Never mind this crap about not going out to win. Go and beat kerry the next day and go and beat them again in the championship if they meet and if they are not able to then so be it. We all know how the dubs always went out to beat the big teams in every game. Put doubt in their minds and let them mull over it until they meet again.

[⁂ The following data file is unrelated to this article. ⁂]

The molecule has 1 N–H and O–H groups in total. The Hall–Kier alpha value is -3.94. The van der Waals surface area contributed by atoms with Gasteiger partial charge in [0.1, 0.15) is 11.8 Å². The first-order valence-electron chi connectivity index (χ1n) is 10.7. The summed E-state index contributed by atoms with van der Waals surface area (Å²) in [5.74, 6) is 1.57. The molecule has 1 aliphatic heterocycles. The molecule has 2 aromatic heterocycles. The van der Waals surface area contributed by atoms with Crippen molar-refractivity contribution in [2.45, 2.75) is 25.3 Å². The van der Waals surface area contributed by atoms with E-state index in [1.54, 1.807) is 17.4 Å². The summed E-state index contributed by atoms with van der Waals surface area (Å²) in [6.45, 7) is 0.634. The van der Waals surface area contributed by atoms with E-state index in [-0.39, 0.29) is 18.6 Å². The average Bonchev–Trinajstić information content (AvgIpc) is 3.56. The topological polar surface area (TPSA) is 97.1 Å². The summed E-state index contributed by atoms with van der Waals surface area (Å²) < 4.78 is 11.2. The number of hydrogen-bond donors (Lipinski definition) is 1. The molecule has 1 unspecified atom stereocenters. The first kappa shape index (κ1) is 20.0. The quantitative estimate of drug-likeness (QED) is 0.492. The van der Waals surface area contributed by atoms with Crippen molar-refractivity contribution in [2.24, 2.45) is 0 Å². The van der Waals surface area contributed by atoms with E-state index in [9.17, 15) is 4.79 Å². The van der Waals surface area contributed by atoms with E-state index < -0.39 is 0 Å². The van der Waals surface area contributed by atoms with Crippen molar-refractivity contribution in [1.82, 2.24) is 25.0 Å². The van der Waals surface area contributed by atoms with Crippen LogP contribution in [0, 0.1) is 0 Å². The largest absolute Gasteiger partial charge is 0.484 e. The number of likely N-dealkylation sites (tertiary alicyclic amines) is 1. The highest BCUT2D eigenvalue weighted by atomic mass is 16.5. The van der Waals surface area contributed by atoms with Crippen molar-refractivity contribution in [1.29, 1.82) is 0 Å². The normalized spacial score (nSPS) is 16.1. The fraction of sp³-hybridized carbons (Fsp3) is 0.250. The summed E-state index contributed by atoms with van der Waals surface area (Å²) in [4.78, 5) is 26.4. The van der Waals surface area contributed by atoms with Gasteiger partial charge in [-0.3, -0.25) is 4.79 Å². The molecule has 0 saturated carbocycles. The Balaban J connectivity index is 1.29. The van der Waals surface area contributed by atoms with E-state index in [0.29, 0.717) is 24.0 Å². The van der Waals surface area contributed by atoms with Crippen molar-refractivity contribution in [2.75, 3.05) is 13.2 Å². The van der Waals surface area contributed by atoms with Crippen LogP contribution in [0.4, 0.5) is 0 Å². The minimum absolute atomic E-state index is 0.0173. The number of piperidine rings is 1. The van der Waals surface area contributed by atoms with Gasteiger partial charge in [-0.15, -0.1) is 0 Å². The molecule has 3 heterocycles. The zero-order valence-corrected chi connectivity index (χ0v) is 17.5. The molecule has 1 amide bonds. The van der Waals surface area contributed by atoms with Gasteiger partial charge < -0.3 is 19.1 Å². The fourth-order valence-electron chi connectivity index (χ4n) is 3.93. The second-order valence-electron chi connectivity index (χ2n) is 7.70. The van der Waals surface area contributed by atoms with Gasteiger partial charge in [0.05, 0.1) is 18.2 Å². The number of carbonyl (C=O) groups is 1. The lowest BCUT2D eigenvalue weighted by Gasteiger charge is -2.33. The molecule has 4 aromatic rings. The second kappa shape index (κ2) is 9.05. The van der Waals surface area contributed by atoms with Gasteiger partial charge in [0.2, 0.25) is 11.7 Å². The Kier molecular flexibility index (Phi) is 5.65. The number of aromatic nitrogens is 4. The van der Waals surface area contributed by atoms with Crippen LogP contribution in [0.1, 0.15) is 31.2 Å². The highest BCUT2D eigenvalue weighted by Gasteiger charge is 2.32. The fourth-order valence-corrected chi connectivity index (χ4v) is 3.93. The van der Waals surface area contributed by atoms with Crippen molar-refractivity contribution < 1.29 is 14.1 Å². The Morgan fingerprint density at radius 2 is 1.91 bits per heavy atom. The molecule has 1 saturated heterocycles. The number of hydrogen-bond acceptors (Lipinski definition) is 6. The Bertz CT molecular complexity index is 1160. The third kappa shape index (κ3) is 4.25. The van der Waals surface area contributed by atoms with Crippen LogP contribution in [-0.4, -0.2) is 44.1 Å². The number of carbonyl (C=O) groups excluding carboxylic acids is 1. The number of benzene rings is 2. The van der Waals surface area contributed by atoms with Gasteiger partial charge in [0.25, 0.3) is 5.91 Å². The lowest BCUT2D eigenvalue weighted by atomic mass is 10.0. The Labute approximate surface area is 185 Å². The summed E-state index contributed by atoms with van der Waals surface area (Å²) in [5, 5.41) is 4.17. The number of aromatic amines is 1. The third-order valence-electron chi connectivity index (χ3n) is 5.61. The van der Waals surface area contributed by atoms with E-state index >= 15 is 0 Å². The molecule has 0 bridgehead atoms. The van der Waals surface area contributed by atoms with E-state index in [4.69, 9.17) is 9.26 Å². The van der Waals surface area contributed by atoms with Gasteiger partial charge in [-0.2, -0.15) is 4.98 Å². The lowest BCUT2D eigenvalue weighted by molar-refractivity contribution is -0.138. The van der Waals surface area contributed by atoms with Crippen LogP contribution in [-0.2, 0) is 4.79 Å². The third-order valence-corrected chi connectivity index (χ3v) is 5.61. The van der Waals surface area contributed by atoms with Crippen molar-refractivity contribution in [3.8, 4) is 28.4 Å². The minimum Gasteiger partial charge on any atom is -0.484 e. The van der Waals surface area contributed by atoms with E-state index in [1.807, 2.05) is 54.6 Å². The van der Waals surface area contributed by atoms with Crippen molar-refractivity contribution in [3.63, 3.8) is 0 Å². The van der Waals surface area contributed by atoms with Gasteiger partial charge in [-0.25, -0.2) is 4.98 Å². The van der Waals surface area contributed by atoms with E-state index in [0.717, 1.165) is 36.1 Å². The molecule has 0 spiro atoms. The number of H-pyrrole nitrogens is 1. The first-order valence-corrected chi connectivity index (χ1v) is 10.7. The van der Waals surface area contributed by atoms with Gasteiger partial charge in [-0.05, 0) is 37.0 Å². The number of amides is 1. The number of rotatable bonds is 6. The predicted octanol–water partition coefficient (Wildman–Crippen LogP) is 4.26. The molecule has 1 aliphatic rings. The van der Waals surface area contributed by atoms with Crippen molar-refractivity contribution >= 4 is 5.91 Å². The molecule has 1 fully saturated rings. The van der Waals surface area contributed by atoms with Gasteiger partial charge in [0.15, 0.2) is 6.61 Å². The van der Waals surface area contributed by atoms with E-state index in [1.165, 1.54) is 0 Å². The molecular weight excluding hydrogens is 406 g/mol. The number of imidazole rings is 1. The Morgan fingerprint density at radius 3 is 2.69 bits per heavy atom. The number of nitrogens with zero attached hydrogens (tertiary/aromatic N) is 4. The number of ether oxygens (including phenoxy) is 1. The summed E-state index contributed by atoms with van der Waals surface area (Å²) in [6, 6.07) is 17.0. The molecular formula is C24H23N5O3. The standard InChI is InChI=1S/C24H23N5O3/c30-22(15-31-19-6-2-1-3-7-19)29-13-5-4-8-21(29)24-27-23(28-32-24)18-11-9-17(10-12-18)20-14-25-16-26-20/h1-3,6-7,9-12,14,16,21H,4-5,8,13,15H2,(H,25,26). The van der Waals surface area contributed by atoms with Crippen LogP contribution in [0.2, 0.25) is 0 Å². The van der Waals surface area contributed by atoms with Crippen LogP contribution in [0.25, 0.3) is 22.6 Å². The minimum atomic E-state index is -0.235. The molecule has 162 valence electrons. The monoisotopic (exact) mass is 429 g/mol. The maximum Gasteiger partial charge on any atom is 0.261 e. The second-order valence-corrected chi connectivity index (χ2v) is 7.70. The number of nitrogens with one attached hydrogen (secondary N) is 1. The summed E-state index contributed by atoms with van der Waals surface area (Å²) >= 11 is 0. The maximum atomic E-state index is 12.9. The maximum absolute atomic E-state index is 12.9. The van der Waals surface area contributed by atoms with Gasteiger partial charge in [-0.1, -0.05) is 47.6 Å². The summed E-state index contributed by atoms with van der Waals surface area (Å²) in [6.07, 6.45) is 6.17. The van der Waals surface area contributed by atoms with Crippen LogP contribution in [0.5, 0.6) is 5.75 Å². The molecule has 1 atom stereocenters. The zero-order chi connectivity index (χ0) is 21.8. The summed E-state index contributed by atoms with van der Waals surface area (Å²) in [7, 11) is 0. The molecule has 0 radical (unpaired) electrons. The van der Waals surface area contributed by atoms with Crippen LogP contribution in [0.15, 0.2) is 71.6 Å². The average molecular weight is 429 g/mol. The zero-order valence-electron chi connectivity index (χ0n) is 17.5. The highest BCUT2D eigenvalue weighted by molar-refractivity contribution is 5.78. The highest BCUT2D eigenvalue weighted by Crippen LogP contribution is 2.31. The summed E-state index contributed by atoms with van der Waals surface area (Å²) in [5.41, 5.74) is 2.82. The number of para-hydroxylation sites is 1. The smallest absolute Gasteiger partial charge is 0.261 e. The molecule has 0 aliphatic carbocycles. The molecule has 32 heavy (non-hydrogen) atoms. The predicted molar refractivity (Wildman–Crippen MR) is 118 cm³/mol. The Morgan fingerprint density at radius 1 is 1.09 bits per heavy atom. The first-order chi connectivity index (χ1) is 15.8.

While it would of course be nice to beat Kerry, the fact of the matter is that its no big deal if we lose. Kerry are the top team in the country at the moment, without a doubt and I am sure they have their eyes on big prizes. They seem to be fielding strong teams in each game. In contrast we just seem to be mixing it up in each game and I would expect James will do likewise next week. While its great to be going well after our poor performance in the AI Final, I always felt that there was a massively over negative reaction after that game .We did not play well and Tyrone were clever. When Plan A didnt work we looked lost. Tyrone are masters of suffocation and ruining teams Plan A. In a similar way there was on over positive reaction when we beat Dublin in the AI Semi Final. Truth is and its very evident now, that Dublin were in serious decline. That day we did not play well for over 50 minutes and in the Connacht Final v Galway we were poor enough in the first half as well.. Dont forget Cillian was a serious loss to us last year. Had we lost to Dublin by a point most Mayo supporters would have said we had a fairly good year, winning promotion, winning a Connacht title and running the mighty dubs so close. However the loss to Tyrone made so many forget the positives. A good start this year, but losing Tommy is a serious blow. Its the first week in March, a time of the year when supporters should neither get carried away or be too desperate .The championship is the test and Galway will certainly provide us with a serious challenge. The one really good thing about the team so far is their resilience and character, two massive qualities. Keeping this up will put us in a strong position regardless of the opposition.